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The truth is, nearly everyone who lives alone has other, less expensive options, from finding roommates to living with family. But today most people presented with those choices will opt to go solo. Wouldn't you?
After all, living alone serves a purpose: it helps us pursue sacred modern values--individual freedom, personal control and self-realization--that carry us from adolescence to our final days.
Living alone allows us to do what we want, when we want, on our own terms. It liberates us from the constraints of a domestic partner's needs and demands and permits us to focus on ourselves. Today, in our age of digital media and ever expanding social networks, living alone can offer even greater benefits: the time and space for restorative solitude.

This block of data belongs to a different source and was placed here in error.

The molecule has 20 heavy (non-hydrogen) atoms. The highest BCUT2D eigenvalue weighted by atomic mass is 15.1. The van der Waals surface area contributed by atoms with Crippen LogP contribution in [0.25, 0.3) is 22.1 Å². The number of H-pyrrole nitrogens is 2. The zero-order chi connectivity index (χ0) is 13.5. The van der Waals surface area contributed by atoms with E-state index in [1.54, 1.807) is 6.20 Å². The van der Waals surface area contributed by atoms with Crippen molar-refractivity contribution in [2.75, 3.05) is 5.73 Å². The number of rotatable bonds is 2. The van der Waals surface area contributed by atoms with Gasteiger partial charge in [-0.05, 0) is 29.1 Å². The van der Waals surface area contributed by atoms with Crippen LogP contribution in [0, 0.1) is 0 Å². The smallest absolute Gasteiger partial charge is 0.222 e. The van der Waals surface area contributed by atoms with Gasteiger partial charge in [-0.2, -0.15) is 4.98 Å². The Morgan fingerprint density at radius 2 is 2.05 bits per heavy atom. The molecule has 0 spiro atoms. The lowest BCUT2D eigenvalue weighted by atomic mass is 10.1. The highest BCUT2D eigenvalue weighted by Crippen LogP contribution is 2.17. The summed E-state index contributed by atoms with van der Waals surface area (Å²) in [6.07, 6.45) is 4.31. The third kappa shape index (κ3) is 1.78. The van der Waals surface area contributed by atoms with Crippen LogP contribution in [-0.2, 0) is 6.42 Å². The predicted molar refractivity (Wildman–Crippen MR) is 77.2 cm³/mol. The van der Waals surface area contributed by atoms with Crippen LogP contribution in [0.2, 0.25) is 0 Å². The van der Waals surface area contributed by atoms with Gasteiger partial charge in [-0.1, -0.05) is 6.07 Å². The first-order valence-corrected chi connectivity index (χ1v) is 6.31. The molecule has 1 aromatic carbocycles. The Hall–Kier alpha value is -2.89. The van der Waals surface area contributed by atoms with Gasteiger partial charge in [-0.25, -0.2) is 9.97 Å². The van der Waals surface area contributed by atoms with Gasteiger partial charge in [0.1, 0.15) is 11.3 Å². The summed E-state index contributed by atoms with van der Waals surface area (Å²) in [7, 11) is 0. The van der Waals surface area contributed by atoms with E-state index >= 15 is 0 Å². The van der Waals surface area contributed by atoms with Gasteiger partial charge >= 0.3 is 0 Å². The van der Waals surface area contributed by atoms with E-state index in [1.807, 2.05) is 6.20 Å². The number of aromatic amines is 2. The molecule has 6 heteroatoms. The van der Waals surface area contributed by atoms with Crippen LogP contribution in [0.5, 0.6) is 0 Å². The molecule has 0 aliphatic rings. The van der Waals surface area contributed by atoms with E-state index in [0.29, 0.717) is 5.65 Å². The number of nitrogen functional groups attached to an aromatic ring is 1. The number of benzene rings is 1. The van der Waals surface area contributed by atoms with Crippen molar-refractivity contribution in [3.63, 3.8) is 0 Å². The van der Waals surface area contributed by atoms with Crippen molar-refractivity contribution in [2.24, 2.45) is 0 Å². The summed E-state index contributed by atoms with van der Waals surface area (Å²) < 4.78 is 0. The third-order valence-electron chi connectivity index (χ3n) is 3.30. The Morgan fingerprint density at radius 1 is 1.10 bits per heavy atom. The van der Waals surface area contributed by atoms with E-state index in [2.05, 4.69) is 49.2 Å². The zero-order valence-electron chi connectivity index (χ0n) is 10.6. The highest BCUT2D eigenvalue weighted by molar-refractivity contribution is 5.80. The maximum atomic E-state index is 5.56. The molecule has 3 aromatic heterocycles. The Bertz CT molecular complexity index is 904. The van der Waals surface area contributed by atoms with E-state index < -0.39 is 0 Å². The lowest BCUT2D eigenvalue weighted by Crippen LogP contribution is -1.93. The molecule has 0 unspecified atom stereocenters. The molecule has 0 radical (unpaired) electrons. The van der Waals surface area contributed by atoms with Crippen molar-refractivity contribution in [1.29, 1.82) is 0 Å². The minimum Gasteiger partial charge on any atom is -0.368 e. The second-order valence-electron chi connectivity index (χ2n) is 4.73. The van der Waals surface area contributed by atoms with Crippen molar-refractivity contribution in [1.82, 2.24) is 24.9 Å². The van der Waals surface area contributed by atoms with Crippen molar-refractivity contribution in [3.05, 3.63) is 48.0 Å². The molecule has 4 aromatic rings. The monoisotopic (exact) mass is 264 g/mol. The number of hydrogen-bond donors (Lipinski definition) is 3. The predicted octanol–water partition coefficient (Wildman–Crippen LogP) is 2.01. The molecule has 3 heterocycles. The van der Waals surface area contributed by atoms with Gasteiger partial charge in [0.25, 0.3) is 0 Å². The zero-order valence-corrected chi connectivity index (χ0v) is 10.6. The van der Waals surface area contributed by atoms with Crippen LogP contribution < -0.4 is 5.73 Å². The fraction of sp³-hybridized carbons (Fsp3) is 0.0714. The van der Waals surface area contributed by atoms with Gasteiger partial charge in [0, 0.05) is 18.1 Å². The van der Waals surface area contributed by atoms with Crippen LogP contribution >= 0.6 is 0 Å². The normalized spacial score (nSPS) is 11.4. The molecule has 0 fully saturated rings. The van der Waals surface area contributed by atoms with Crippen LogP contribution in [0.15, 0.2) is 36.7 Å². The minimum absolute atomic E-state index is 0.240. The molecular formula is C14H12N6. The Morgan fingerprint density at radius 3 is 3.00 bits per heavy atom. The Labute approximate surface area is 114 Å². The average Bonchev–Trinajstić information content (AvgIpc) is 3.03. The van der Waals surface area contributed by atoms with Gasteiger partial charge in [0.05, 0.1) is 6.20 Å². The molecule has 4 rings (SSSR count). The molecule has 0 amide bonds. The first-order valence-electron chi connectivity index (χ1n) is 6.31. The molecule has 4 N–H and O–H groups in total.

This means that living alone can help us discover who we are as well as what gives us meaning and purpose. Paradoxically, living alone might be exactly what we need to reconnect.
Klinenberg is a professor of sociology at New York University. His latest book, Going Solo: The Extraordinary Rise and Surprising Appeal of Living Alone, was published by the Penguin Press in February